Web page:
Despite some community objection, St. Petersburg’s Design Review Commission (DRC) Wednesday unanimously approved a 25-story, 152-unit condominium tower proposed for 4th Avenue and 4th Street South.
The builder is Clearwater-based Valor Capital, which plans a $55 million hybrid model called a condotel that will allow for both full-time occupation and short-term rentals.
Valor CEO Moises Agami said his company was partnering with luxury French furniture retailer Roche Bobois to provide some common-space furniture and amenities. The two companies previously collaborated on a building in Mexico.
The condominium would replace three existing buildings on a half-acre lot: A two-story and a three-story building, both constructed in 1920, and a four-story facility built in 2003. They are located at 332, 340 and 344 4th St. South. The DRC confirmed that the parcel does not fall within state or national historically protected sites.
The ground floor would include a residential lobby, 4,893 square feet of commercial space and 130 parking spaces.
Agami touted his proposed tower, called 4th and 4th in renderings, as a less expensive option for downtown residents that prefer buying as opposed to renting. He hopes to break ground sometime in 2024, expecting construction to take two-and-one-half to three years.
With regard to short-term rentals, Agami said his company is simply respecting St. Pete’s housing needs.
“We live in a modern world where you have snowbirds who want to live here part of the year and digital nomads who want to travel,” he explained. “St. Pete is becoming a tech city, bringing young professionals who want to own.” He said that his tower will allow residents another option to ever-increasing rents and high-priced condos.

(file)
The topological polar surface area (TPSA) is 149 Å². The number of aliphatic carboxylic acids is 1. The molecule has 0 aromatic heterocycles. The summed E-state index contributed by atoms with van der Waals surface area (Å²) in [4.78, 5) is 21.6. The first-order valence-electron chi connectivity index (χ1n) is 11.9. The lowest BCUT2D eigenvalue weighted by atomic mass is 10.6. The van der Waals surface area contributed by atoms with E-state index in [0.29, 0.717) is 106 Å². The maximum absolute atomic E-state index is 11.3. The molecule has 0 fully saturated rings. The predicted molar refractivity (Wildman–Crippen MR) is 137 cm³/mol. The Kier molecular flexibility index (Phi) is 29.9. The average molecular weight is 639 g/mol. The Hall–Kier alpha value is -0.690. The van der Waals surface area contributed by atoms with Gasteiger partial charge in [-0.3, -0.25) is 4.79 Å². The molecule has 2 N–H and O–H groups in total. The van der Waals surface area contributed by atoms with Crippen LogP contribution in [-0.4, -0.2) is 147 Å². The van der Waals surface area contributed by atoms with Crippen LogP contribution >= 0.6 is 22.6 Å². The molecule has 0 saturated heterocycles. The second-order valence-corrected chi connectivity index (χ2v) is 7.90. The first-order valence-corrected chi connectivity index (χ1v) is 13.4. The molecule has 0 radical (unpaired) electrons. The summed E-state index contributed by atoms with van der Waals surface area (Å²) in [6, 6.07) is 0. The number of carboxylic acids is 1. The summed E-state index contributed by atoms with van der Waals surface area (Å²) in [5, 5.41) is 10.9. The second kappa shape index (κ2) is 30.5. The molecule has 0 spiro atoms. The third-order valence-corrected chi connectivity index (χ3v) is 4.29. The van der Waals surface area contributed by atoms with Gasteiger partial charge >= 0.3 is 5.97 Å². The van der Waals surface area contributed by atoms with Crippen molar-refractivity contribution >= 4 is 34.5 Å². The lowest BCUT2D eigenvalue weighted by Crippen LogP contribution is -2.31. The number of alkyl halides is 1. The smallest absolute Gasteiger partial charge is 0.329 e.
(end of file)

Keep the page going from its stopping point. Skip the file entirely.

Concerns were voiced by a representative of Preserve the ‘Burg and residents of the nearby Sage apartment building at 400 4th Ave. In a prepared statement, Treasurer Bill Hoth of the Sage condominium association decried the inclusion of a “sky lounge” on the 25th floor, and the use of a building as an Airbnb or hotel.
Valor attorney Don Mastry, in response to a question at the meeting, said it was not yet known if the lounge would be open to the public. Another commission member said he was happy it was on the top floor, not the ground.
Agami explained that short-term rentals would probably allow 15- or 30-day stays. 4th and 4th will not function as an Airbnb. Valor will outsource those regulations to a management company that has not been chosen, Agami said. “There will be strict rules,” he promised.
Some on the commission brought up that an Airbnb or hotel model would require 24-7 staffing, not necessarily needed for a residence-only building. Karen Carmichael, Sage board vice president, said that the building height, contrary to Valor’s assertion, was “not consistent with the neighborhood.” The Sage is 13 stories tall.
The next step is for Valor to comply with site plan requirements before it begins applying for permits. One requirement is that Valor contribute $550,000 to the Housing and Capital Improvement Trust Fund. It must also provide public art, in the amount of one half of one percent of construction costs up to $100,000.
Valor was not required to submit a traffic impact study based on the project’s intended use.
Manny Leto, executive director of Preserve the ‘Burg, expressed opposition based on the loss of affordable housing and the proposed demolition of the two century-old buildings, admitting that the two buildings, “while historic, are not historically designated.”
Previously, Leto had told the Catalyst that a new study showed that 81% of the city’s small, multifamily buildings were built before 1960, providing much-needed affordable housing.